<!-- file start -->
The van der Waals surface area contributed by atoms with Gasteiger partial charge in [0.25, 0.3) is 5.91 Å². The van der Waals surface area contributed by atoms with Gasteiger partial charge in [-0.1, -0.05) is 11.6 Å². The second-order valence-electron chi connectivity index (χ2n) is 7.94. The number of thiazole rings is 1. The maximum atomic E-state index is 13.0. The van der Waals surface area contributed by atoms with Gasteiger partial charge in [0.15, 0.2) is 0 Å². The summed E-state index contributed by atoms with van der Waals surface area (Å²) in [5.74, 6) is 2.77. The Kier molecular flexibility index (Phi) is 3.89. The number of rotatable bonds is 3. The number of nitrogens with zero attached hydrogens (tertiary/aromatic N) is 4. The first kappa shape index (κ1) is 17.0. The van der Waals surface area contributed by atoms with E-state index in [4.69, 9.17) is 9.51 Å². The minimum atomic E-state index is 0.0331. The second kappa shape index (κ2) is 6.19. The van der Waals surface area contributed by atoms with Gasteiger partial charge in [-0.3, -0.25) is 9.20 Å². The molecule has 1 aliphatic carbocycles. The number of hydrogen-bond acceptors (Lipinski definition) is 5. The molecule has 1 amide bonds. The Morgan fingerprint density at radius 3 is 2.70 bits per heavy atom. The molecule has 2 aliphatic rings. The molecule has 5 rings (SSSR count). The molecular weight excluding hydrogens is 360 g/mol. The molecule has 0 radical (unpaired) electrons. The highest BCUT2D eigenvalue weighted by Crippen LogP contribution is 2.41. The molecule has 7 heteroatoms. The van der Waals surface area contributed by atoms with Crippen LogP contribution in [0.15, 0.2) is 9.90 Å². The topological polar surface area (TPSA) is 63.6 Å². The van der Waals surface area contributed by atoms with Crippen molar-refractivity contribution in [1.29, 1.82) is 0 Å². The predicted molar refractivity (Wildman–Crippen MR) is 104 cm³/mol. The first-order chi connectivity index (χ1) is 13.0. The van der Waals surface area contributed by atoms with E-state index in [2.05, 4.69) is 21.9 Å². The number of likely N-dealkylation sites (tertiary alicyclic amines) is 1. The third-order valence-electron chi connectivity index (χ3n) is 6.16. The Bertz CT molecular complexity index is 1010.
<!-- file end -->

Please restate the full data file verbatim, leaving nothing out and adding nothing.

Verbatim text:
The van der Waals surface area contributed by atoms with Gasteiger partial charge in [0.25, 0.3) is 5.91 Å². The van der Waals surface area contributed by atoms with Gasteiger partial charge in [-0.1, -0.05) is 11.6 Å². The second-order valence-electron chi connectivity index (χ2n) is 7.94. The number of thiazole rings is 1. The maximum atomic E-state index is 13.0. The van der Waals surface area contributed by atoms with Gasteiger partial charge in [0.15, 0.2) is 0 Å². The summed E-state index contributed by atoms with van der Waals surface area (Å²) in [5.74, 6) is 2.77. The Kier molecular flexibility index (Phi) is 3.89. The number of rotatable bonds is 3. The number of nitrogens with zero attached hydrogens (tertiary/aromatic N) is 4. The first kappa shape index (κ1) is 17.0. The van der Waals surface area contributed by atoms with E-state index in [4.69, 9.17) is 9.51 Å². The minimum atomic E-state index is 0.0331. The second kappa shape index (κ2) is 6.19. The van der Waals surface area contributed by atoms with Gasteiger partial charge in [-0.3, -0.25) is 9.20 Å². The molecule has 1 aliphatic carbocycles. The number of hydrogen-bond acceptors (Lipinski definition) is 5. The molecule has 1 amide bonds. The Morgan fingerprint density at radius 3 is 2.70 bits per heavy atom. The molecule has 2 aliphatic rings. The molecule has 5 rings (SSSR count). The molecular weight excluding hydrogens is 360 g/mol. The molecule has 0 radical (unpaired) electrons. The highest BCUT2D eigenvalue weighted by Crippen LogP contribution is 2.41. The molecule has 7 heteroatoms. The van der Waals surface area contributed by atoms with Crippen LogP contribution in [0.15, 0.2) is 9.90 Å². The topological polar surface area (TPSA) is 63.6 Å². The van der Waals surface area contributed by atoms with Crippen molar-refractivity contribution in [1.29, 1.82) is 0 Å². The predicted molar refractivity (Wildman–Crippen MR) is 104 cm³/mol. The first-order chi connectivity index (χ1) is 13.0. The van der Waals surface area contributed by atoms with E-state index in [2.05, 4.69) is 21.9 Å². The number of likely N-dealkylation sites (tertiary alicyclic amines) is 1. The third-order valence-electron chi connectivity index (χ3n) is 6.16. The Bertz CT molecular complexity index is 1010.